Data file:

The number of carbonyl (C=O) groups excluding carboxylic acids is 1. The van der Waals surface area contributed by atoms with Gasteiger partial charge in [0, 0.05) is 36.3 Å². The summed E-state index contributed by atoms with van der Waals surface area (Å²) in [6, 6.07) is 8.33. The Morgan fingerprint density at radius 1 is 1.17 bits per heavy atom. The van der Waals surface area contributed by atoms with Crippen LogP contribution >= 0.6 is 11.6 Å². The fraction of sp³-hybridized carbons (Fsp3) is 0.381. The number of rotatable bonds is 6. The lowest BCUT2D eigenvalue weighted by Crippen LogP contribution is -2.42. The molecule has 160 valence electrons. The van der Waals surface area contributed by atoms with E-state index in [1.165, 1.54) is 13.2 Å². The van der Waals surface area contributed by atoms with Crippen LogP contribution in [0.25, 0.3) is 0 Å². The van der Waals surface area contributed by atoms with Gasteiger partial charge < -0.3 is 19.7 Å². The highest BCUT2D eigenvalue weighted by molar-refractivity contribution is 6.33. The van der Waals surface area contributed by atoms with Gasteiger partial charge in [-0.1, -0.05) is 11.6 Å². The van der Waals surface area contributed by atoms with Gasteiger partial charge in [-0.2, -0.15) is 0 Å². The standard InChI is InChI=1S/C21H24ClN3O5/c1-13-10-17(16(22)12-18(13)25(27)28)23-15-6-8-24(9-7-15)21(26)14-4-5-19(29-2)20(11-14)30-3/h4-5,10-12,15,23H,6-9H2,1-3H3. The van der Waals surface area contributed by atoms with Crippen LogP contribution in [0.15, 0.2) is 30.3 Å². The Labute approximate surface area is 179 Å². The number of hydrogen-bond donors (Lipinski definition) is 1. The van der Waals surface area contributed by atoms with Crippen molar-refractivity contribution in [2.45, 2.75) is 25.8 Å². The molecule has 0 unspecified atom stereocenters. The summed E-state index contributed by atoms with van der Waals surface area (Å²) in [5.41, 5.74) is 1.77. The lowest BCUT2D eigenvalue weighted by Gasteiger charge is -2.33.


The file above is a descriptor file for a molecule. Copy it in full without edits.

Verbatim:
The number of carbonyl (C=O) groups excluding carboxylic acids is 1. The van der Waals surface area contributed by atoms with Gasteiger partial charge in [0, 0.05) is 36.3 Å². The summed E-state index contributed by atoms with van der Waals surface area (Å²) in [6, 6.07) is 8.33. The Morgan fingerprint density at radius 1 is 1.17 bits per heavy atom. The van der Waals surface area contributed by atoms with Crippen LogP contribution >= 0.6 is 11.6 Å². The fraction of sp³-hybridized carbons (Fsp3) is 0.381. The number of rotatable bonds is 6. The lowest BCUT2D eigenvalue weighted by Crippen LogP contribution is -2.42. The molecule has 160 valence electrons. The van der Waals surface area contributed by atoms with E-state index in [1.165, 1.54) is 13.2 Å². The van der Waals surface area contributed by atoms with Crippen LogP contribution in [0.25, 0.3) is 0 Å². The van der Waals surface area contributed by atoms with Gasteiger partial charge < -0.3 is 19.7 Å². The highest BCUT2D eigenvalue weighted by molar-refractivity contribution is 6.33. The van der Waals surface area contributed by atoms with Gasteiger partial charge in [-0.1, -0.05) is 11.6 Å². The van der Waals surface area contributed by atoms with Gasteiger partial charge in [-0.2, -0.15) is 0 Å². The standard InChI is InChI=1S/C21H24ClN3O5/c1-13-10-17(16(22)12-18(13)25(27)28)23-15-6-8-24(9-7-15)21(26)14-4-5-19(29-2)20(11-14)30-3/h4-5,10-12,15,23H,6-9H2,1-3H3. The van der Waals surface area contributed by atoms with Crippen LogP contribution in [0.15, 0.2) is 30.3 Å². The Labute approximate surface area is 179 Å². The number of hydrogen-bond donors (Lipinski definition) is 1. The van der Waals surface area contributed by atoms with Crippen molar-refractivity contribution in [2.45, 2.75) is 25.8 Å². The molecule has 0 unspecified atom stereocenters. The summed E-state index contributed by atoms with van der Waals surface area (Å²) in [5.41, 5.74) is 1.77. The lowest BCUT2D eigenvalue weighted by Gasteiger charge is -2.33.